What is Ursula von der Leyen playing at?

First she cast doubt on the vaccines – now she’s flirting with compulsory vaccination.

Paddy Hannam

Topics Covid-19 World

Compulsory Covid vaccination could become the norm across Europe. That was the alarming message that came from European Commission president Ursula von der Leyen on Wednesday. She told reporters in Brussels that there must be a ‘discussion’ about mandatory vaccination to avoid an ‘enormous public-health cost’.

Her words confirmed what Fraser Myers predicted last month on spiked: that Austria’s enforcement of compulsory jabs would have a domino effect, encouraging the adoption of this authoritarian policy across Europe. But von der Leyen’s intervention also marked a stunning turnaround for a woman who, just months ago, was cynically fanning scepticism about the efficacy and safety of vaccines.

There’s an obvious reason why von der Leyen is now talking about compulsory vaccination – too many Europeans are hesitant to get vaccinated. It is estimated that around a third of Europeans have still not had the jab.

But one of the key factors behind this reluctance is the EU’s shockingly poor messaging on the vaccine. And von der Leyen herself must take a lot of the blame.

After all, she personally sowed doubt about both the safety and the utility of the vaccine earlier this year. For example, in February, as the UK raced ahead of Europe with its vaccine rollout, von der Leyen defended the EU’s lethargy. She claimed that member states and the Commission had ‘agreed not to compromise with the safety and efficacy’ of the jab. Countries that were further along with their vaccine programmes, she implied, had put people’s health at risk. ‘Yes, Europe left it later’, she said, ‘but it was the right decision. I remind you that a vaccine is the injection of an active biological substance into a healthy body. We are talking about mass vaccination here, it is a gigantic responsibility.’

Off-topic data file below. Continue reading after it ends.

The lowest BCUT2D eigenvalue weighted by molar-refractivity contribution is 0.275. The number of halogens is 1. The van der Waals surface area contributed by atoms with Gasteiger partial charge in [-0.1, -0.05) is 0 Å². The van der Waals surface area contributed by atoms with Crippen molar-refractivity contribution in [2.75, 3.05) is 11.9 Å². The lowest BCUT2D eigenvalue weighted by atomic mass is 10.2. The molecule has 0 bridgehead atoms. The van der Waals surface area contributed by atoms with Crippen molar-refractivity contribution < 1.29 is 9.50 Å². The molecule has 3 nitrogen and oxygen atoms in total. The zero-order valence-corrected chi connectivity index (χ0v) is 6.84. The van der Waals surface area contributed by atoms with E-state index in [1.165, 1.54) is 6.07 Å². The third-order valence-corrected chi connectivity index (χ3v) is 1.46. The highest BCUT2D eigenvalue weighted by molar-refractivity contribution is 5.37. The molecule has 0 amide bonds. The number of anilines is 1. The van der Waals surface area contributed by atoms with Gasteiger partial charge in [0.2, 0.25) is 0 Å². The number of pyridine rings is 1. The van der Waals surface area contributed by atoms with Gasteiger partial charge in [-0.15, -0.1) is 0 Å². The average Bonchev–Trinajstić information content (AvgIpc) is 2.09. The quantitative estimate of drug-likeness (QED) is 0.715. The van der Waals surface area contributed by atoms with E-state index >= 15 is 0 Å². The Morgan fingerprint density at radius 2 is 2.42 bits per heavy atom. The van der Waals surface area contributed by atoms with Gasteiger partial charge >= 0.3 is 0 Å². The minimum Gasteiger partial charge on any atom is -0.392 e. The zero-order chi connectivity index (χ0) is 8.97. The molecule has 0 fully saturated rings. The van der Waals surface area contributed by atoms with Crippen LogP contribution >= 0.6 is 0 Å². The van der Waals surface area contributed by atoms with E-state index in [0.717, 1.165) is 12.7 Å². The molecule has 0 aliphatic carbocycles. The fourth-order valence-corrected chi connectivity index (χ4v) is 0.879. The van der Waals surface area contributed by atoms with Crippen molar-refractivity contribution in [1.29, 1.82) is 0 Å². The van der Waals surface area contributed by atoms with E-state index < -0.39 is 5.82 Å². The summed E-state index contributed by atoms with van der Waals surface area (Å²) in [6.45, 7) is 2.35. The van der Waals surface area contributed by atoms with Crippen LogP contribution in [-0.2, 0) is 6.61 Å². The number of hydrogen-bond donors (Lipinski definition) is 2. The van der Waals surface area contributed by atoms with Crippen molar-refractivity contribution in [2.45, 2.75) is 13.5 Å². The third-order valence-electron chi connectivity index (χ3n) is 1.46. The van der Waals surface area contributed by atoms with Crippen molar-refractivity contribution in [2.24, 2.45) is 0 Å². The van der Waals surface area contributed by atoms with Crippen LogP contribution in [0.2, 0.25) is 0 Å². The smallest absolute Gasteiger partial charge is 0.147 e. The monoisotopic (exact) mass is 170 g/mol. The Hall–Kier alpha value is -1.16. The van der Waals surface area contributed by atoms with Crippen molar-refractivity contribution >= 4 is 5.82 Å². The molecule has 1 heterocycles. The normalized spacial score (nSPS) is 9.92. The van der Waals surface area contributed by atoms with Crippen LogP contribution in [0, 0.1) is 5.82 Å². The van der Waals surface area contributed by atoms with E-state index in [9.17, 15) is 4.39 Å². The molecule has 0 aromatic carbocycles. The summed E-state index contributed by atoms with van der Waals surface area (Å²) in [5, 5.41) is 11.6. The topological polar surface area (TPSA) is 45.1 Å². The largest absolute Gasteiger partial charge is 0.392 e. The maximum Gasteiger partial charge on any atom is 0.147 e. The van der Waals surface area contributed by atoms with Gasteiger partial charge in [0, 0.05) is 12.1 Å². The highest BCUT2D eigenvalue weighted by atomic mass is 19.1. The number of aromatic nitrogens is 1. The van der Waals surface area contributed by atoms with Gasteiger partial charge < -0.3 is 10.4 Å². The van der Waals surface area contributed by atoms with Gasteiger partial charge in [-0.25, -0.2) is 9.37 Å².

This was dangerous talk at the time. She was effectively suggesting that other countries had rushed their vaccine rollouts. That they were injecting ‘an active biological substance into healthy bodies’ without due care. It sounded at points very close to a claim often made by anti-vaxxers – namely, that the vaccine has not been properly tested and we do not really know what dangers it might pose. Von der Leyen’s vaccine-doubting claims were just a few among many made by European leaders at the beginning of the year.

In February, both the German and French governments cast doubt on the Oxford / AstraZeneca jab’s effectiveness among the elderly. Such attacks on AZ were no doubt part of the EU’s battle with AZ over vaccine supplies. But they will have also damaged trust in the vaccination rollout more broadly.

Indeed, the claims proved so damaging to the reputation of the AZ vaccine that von der Leyen had to go on record to clarify that she would personally be happy to take the AZ jab – an extraordinary thing for a world leader to have to do.

It was not just the smears that exacerbated vaccine hesitancy. Brussels’ sheer incompetence also played a part.

The EU began by royally botching its vaccine procurement. Which was hardly a surprise given the department responsible for the rollout was normally concerned with food labelling. Then, in trying to make up for this disaster, the EU utterly humiliated itself by claiming it was all the UK’s fault. People across Europe saw the EU desperately flailing around and lost faith in its ability to keep them safe.

Months later, vaccine hesitancy remains a problem throughout Europe, especially in the east. As winter sets in, and fears about the new Omicron variant grow, addressing this hesitancy has never been more urgent. That’s why von der Leyen now wants a discussion about mandatory vaccination – to make up for the EU’s failure to persuade people to take the vaccine, and, for a while, provide them with the supplies to do so.

Brussels has let down the people of Europe. They have already had to tolerate prolonged lockdowns due to the EU’s painfully slow vaccine rollout – now they face having to give up their freedom once again.

Paddy Hannam is editorial assistant at spiked. Follow him on Twitter: @paddyhannam.

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Topics Covid-19 World


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